Artificial intelligence (AI)-based methods have emerged as powerful tools to transform medical care. Although machine learning classifiers (MLCs) have already demonstrated strong performance in image-based diagnoses, analysis of diverse and massive electronic health record (EHR) data remains challenging. Here, we show that MLCs can query EHRs in a manner similar to the hypothetico-deductive reasoning used by physicians and unearth associations that previous statistical methods have not found. Our model applies an automated natural language processing system using deep learning techniques to extract clinically relevant information from EHRs. In total, 101.6 million data points from 1,362,559 pediatric patient visits presenting to a major referral center were analyzed to train and validate the framework. Our model demonstrates high diagnostic accuracy across multiple organ systems and is comparable to experienced pediatricians in diagnosing common childhood diseases. Our study provides a proof of concept for implementing an AI-based system as a means to aid physicians in tackling large amounts of data, augmenting diagnostic evaluations, and to provide clinical decision support in cases of diagnostic uncertainty or complexity. Although this impact may be most evident in areas where healthcare providers are in relative shortage, the benefits of such an AI system are likely to be universal.
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We have made available the Jupyter notebook that we used in constructing and validating the hierarchical logistic regression models: https://s3.cn-north-1.amazonaws.com.cn/ped.emr/Data/hierachical_logistic_regression.ipynb. To protect patient confidentiality, we have deposited de-identified aggregated patient data in a secured and patient confidentiality compliant cloud in China in concordance with data security regulations. Data access can be requested by writing to the corresponding authors. All data access requests will be reviewed and (if successful) granted by the Data Access Committee.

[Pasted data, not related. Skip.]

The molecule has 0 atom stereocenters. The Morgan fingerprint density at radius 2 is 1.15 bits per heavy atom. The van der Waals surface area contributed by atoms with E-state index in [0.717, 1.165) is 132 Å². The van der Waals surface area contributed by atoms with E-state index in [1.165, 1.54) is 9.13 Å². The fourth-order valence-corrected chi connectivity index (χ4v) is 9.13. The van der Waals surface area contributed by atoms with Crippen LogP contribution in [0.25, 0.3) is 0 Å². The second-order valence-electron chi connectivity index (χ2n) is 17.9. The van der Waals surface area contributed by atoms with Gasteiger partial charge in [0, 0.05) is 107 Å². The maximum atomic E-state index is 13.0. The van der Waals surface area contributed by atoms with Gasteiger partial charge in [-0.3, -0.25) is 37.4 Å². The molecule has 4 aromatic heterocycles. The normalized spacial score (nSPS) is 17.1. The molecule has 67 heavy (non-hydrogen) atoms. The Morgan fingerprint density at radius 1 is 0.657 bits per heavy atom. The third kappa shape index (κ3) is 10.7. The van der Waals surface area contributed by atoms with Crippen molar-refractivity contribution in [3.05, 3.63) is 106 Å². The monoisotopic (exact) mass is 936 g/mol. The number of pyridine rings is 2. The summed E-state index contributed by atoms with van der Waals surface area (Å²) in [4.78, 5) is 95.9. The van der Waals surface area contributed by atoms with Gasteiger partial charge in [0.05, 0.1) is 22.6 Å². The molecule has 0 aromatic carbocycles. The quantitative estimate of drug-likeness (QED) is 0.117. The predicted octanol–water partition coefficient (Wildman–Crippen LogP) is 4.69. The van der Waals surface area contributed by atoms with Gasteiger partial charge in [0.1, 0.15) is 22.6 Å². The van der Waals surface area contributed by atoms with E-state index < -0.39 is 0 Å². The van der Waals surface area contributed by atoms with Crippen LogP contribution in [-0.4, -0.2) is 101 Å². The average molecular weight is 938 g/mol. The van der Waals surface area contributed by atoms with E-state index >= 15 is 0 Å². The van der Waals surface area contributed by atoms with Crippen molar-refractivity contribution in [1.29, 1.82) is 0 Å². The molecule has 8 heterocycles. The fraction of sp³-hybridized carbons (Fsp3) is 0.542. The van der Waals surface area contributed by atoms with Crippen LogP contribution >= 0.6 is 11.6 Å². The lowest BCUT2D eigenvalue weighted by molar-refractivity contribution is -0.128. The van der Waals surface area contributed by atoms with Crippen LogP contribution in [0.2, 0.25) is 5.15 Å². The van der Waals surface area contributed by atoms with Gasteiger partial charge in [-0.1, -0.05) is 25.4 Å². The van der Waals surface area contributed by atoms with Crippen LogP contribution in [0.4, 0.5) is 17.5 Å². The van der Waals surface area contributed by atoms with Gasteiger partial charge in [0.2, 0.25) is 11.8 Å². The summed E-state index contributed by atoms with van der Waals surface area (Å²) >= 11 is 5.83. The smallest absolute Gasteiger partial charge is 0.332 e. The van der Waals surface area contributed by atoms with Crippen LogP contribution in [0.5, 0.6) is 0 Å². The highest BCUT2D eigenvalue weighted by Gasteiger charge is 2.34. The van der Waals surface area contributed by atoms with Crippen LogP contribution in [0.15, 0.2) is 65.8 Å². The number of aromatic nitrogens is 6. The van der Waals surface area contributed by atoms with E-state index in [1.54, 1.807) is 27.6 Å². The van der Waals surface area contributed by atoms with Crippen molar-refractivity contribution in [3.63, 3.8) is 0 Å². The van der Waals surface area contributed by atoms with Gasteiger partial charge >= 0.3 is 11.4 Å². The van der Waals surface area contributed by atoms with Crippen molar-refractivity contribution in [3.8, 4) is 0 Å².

Publisher’s note: Springer Nature remains neutral with regard to jurisdictional claims in published maps and institutional affiliations.
This study was funded by the National Key Research and Development Program of China (2017YFC1104600 to H.L.), National Natural Science Foundation of China (81771629 to H.X. and 81700882 to J.X.), Guangzhou Women and Children’s Medical Center, Guangzhou Regenerative Medicine and Health Guangdong Laboratory (Innovation and Startup Talents Program 2018GZR031001 to L.Z. and R.H.).